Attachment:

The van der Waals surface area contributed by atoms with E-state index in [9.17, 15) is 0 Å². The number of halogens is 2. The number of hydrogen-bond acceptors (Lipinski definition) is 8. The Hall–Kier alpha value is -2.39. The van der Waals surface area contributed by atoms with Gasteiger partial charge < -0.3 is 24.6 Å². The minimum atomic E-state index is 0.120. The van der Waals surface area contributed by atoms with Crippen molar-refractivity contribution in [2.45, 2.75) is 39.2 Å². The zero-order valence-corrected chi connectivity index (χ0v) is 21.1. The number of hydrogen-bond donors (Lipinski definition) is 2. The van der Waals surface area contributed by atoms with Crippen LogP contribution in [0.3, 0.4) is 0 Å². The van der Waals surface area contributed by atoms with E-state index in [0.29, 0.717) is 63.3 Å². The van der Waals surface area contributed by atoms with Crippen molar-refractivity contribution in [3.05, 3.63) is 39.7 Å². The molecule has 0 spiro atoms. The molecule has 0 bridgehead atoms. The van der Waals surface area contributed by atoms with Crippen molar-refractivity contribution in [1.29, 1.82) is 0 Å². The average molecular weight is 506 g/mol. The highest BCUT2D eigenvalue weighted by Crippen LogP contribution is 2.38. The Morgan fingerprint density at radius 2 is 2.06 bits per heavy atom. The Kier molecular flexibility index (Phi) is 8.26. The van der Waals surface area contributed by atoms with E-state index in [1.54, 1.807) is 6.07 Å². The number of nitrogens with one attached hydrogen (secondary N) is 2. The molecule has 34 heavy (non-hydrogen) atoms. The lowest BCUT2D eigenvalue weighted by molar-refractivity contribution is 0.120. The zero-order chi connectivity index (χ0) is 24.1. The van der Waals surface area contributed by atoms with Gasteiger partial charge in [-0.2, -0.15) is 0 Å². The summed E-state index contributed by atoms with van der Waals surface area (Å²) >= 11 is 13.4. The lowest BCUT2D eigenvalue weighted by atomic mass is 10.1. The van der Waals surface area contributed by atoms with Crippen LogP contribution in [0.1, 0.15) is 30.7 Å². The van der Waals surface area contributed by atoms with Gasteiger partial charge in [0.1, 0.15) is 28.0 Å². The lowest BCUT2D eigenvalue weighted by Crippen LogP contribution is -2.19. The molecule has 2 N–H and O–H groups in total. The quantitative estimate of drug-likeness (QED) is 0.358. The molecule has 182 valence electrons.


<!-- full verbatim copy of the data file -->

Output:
The van der Waals surface area contributed by atoms with E-state index in [9.17, 15) is 0 Å². The number of halogens is 2. The number of hydrogen-bond acceptors (Lipinski definition) is 8. The Hall–Kier alpha value is -2.39. The van der Waals surface area contributed by atoms with Gasteiger partial charge < -0.3 is 24.6 Å². The minimum atomic E-state index is 0.120. The van der Waals surface area contributed by atoms with Crippen molar-refractivity contribution in [2.45, 2.75) is 39.2 Å². The zero-order valence-corrected chi connectivity index (χ0v) is 21.1. The number of hydrogen-bond donors (Lipinski definition) is 2. The van der Waals surface area contributed by atoms with Crippen LogP contribution in [0.3, 0.4) is 0 Å². The van der Waals surface area contributed by atoms with E-state index in [0.29, 0.717) is 63.3 Å². The van der Waals surface area contributed by atoms with Crippen molar-refractivity contribution in [3.05, 3.63) is 39.7 Å². The molecule has 0 spiro atoms. The molecule has 0 bridgehead atoms. The van der Waals surface area contributed by atoms with Crippen molar-refractivity contribution in [1.29, 1.82) is 0 Å². The average molecular weight is 506 g/mol. The highest BCUT2D eigenvalue weighted by Crippen LogP contribution is 2.38. The Morgan fingerprint density at radius 2 is 2.06 bits per heavy atom. The Kier molecular flexibility index (Phi) is 8.26. The van der Waals surface area contributed by atoms with E-state index in [1.54, 1.807) is 6.07 Å². The number of nitrogens with one attached hydrogen (secondary N) is 2. The molecule has 34 heavy (non-hydrogen) atoms. The lowest BCUT2D eigenvalue weighted by molar-refractivity contribution is 0.120. The zero-order chi connectivity index (χ0) is 24.1. The van der Waals surface area contributed by atoms with Gasteiger partial charge in [-0.2, -0.15) is 0 Å². The summed E-state index contributed by atoms with van der Waals surface area (Å²) >= 11 is 13.4. The lowest BCUT2D eigenvalue weighted by atomic mass is 10.1. The van der Waals surface area contributed by atoms with Crippen LogP contribution in [0.1, 0.15) is 30.7 Å². The van der Waals surface area contributed by atoms with Gasteiger partial charge in [0.1, 0.15) is 28.0 Å². The lowest BCUT2D eigenvalue weighted by Crippen LogP contribution is -2.19. The molecule has 2 N–H and O–H groups in total. The quantitative estimate of drug-likeness (QED) is 0.358. The molecule has 182 valence electrons.